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Minding my language

By Nickunj Malik - Mar 05,2014 - Last updated at Mar 05,2014

Some people have a natural gift. They can be bilingual or even multilingual, and it is fascinating to watch them switch from one language to another without pausing for breath. 

Almost like being ambidextrous, you know. This term is used for individuals who are adept at using both hands equally well.  Very few persons are born ambidextrous and research shows that only one in a hundred people could be instinctively so. But here I digress. 

Being linguistically proficient in at least two languages is not so tough. Most countries of the world have an official language that is used for conducting business and imparting education. English, Spanish and French would fall in this category. Then there is the mother tongue, which the child learns, literally in the lap of its mother. 

Picking up several vernaculars and speaking them to perfection, is an art that is gifted to a chosen few. For that one has to have a keen ear, sharp powers of observation and an ability to talk incessantly. The last one is important, according to me, because academic knowledge is okay but proficiency in a language is only obtained by speaking it. The grammatical irregularities also smoothen out with constant vocalisation. But one has to have conversations with a native speaker; otherwise the finer nuances of enunciation cannot be perfected. 

Where pronunciation is concerned, the most learned of theoretical scholars also have a tough time. English, say the non-English speakers, is a funny language. Here, even the two and three lettered words with almost the exact same spelling, have a different diction when spoken aloud. For instance, “put” is made to sound like “foot”, and “gut” is rhymed with “shut”. “Go” is like “show” but “do” is like “flu”. This is even before we come to the difference between the words starting with “w” or “v”. 

When I was little, the Catholic nuns in my school could not stop emphasising over this. For the words “vase” or “violin”, I had to bring my upper teeth over my lower lip, and for say, “window” or “water” I had to sort of stretch my mouth into a round circular shape while articulating it. Nothing escaped their eagle eye and in an elocution competition, our diction mattered as much as the content of what we were delivering.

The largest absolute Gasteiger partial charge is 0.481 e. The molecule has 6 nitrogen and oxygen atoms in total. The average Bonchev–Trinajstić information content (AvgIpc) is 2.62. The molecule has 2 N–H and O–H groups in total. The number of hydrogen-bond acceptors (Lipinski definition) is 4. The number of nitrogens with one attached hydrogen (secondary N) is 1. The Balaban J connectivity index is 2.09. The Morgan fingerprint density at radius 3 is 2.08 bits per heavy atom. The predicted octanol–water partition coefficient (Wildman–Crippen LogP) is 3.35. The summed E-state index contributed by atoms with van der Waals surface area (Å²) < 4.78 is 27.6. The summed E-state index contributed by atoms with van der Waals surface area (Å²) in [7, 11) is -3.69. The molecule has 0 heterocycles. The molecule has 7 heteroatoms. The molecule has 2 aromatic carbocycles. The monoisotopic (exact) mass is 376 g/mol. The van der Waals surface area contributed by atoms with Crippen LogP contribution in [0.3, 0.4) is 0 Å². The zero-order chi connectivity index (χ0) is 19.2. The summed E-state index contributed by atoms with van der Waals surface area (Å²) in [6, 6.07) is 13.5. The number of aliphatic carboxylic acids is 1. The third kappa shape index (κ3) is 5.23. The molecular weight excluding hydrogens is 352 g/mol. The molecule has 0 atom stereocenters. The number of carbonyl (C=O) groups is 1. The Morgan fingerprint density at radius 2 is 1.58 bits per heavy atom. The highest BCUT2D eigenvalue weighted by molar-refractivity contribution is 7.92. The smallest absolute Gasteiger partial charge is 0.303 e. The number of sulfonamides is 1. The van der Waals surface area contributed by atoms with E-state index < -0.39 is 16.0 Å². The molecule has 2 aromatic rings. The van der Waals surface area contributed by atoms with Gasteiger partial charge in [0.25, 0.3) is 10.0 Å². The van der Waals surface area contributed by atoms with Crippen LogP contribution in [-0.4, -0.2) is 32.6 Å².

Despite being trained in this manner, some problem words would send me into a quandary. “Schedule” for example. Phonetically, should it be “shed-yule” or “sked-yule”? Ditto for “issue”. Should it end in a “shoe” or “sue” sound? 

But when it came to “epitome” my confusion was complete. This charming word depicted a person or thing that was a perfect example of a particular quality or type. From the moment I came across this interpretation, I wanted to generously use it in my vocabulary.

But I was unsure whether to rhyme “happy-comb” with “epi-tome” or go with the “epiphany” sounding “epi-tummy”.  The other day I got a lesson for free. 

“It’s amazing how Petra has survived for two thousand years,” I said to the anglophile guide who was escorting me. 

“Yes, the fabled city is half as old as time,” he agreed. 

“How perfect was the ‘red-stone’, also sounds like ‘epitome’,” I exclaimed.

“‘Epic-symphony’ is what rhymes with ‘epitome’,” he corrected me. 

“Minding my language?” I teased.

“Only dotting the ‘i’s’ and crossing the ‘t’s’, my fair lady,” he emphasised.

“I picked the wrong issue?” I asked

“Shh, it’s alright,” he smiled.

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